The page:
Technology use, mobile in particular, in US restaurants is on the up. Information about a restaurant, viewing menus, reading online reviews, using rewards and special deals, and ordering takeout or delivery are the top usages; this is followed by looking up nutrition information and paying for meals.
Customers’ reasons for not using technology included a preference for dealing with people, not knowing how to use the devices, as well as not trusting the tools to work correctly.
The National Restaurant Association reports that smartphones account for a large part of regular usage with 70% of restaurant customers regularly using their mobile phones for ordering delivery, redeeming rewards and paying for meals. Younger consumers in particular are most active with 90% of 18-34-year-olds using mobile devices along with 89% of 35-44-year-olds. One-third of consumers are also happy to use a smartphone app to pay their meal instead of using cash or debit/credit card.
“While overall usage of restaurant technology options is still more common among diners in the Millennial generation compared with Baby Boomers, the age gap generally levels out when it comes to frequent users,” said Hudson Riehle, Senior Vice President of Research for the National Restaurant Association. “As restaurants integrate more customer-facing technology, usage among consumers is growing. When done right, it can help a restaurant’s productivity and the customer experience”, he adds.
These latest findings are reflected in McDonald’s US move to introduce mobile payments to its in-restaurant and drive-thru locations. Customers can opt to pay for their orders, using an app by Softcard that allows them to tap and pay. The app combines payments, offers and loyalty redemption. In addition, MasterCard is also bringing contactless payments via NFC-enabled devices to ballpark food and beverage concessions at the 2014 World Series.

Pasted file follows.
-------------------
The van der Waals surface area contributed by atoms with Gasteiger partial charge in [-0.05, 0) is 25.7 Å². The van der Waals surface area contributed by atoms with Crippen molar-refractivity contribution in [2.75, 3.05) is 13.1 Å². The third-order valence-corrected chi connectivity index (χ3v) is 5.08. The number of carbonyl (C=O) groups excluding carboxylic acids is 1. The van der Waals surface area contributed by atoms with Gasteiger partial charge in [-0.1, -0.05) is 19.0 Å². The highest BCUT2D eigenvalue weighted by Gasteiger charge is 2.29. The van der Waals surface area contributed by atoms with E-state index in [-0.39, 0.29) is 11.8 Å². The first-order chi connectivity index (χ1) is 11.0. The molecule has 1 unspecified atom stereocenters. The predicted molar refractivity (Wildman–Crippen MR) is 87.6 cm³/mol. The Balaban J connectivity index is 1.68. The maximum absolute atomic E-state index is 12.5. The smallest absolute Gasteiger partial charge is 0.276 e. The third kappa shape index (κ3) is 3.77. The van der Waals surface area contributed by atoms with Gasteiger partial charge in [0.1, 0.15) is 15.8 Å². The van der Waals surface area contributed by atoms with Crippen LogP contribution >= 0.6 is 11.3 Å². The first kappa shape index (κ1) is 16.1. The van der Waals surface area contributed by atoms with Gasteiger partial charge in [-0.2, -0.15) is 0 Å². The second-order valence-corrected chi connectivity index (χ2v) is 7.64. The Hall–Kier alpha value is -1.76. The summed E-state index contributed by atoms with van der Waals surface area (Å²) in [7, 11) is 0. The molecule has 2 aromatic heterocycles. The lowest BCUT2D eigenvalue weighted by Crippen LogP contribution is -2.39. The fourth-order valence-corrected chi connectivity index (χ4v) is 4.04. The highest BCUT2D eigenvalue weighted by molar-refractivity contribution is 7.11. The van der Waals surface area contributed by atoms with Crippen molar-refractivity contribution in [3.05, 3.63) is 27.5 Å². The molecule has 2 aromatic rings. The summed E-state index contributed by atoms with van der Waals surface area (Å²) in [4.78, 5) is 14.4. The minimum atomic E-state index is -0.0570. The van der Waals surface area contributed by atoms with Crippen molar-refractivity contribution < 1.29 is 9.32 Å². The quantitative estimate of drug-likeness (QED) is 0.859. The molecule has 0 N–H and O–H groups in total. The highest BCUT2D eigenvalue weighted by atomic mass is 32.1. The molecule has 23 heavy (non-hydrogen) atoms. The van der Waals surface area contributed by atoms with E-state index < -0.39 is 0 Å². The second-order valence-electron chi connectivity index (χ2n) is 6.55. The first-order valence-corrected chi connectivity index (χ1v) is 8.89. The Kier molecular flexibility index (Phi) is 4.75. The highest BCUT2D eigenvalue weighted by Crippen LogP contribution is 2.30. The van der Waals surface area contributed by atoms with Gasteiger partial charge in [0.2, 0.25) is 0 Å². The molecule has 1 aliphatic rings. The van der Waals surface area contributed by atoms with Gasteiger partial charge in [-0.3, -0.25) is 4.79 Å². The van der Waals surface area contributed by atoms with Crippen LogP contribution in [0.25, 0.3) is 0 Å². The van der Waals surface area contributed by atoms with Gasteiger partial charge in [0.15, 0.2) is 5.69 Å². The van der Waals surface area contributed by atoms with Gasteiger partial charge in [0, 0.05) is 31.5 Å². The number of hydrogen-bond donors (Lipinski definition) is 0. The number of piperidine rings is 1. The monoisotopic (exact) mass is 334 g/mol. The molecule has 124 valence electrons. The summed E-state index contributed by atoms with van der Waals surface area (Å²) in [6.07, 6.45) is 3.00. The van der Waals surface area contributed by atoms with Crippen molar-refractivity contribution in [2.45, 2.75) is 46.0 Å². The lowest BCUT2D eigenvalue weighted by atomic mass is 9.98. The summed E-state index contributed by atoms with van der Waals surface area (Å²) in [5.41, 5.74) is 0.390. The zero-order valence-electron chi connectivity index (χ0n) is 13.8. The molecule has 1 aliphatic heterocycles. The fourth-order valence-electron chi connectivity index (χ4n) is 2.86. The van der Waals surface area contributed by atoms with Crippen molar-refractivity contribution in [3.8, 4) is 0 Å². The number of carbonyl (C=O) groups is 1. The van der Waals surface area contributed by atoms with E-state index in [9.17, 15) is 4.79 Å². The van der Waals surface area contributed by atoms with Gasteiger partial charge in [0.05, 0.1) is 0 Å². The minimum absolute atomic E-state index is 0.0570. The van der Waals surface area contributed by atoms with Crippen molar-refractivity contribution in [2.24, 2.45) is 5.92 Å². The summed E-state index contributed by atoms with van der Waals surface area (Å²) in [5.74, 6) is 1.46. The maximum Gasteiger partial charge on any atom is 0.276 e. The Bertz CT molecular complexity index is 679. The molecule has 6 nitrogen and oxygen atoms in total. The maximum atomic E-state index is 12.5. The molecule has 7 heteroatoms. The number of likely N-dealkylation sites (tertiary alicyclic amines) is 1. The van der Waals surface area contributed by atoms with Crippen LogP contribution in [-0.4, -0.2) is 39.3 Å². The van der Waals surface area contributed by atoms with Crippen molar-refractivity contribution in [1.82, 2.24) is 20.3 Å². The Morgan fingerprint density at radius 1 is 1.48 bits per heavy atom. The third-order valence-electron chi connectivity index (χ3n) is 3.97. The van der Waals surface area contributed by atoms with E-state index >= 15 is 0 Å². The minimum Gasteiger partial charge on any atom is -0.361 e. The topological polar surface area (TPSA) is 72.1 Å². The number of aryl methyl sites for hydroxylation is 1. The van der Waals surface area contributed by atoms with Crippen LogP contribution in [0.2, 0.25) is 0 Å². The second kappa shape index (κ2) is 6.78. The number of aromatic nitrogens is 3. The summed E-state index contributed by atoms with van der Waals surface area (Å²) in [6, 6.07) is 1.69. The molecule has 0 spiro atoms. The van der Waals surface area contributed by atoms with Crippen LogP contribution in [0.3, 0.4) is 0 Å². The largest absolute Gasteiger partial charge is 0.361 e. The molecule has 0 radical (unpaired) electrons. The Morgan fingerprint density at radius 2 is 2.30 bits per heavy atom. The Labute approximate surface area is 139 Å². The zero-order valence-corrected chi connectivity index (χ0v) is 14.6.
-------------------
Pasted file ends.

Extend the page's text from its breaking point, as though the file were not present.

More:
Meanwhile a US Cornell study has also found that restaurant guests are keen to use smartphones and table-top tablets to pay their bills over traditional cash and card payment methods.
Kimes, a professor of operations management and a Menschel Distinguished Teaching Fellow at the Cornell School of Hotel Administration commented: “We tested the use of smartphone apps and table-top systems on eight different measures. Technology beat out the traditional settlement method on all eight, including overall guest satisfaction”. The eight measurements included: accuracy, control of pacing, convenience, efficiency, experience quality, future spending intentions, privacy, and satisfaction with the payment method.
Collier, an associate professor at Mississippi State University added: “What’s especially interesting is that the consumers in our study gave high marks to payment technology for its privacy aspect, since their credit card never leaves their hands. I also want to point out that these consumers said that payment technology would encourage them to spend more money on their next visit to a restaurant.”
Despite the rise in mobile payment adoption, payment providers continue to push card payments. MasterCard and Zwipe just recently announced a partnership for the launch of the world’s first contactless payment card featuring an integrated fingerprint sensor. The card is said to offer consumers a fast, convenient payment solution that does not compromise on security. The cardholder fingerprint data is stored directly on the card rather than in an external database and the biometric authentication replaces the PIN entry. As a result cardholders can make payments of any amount free fro the limits of existing contactless payments.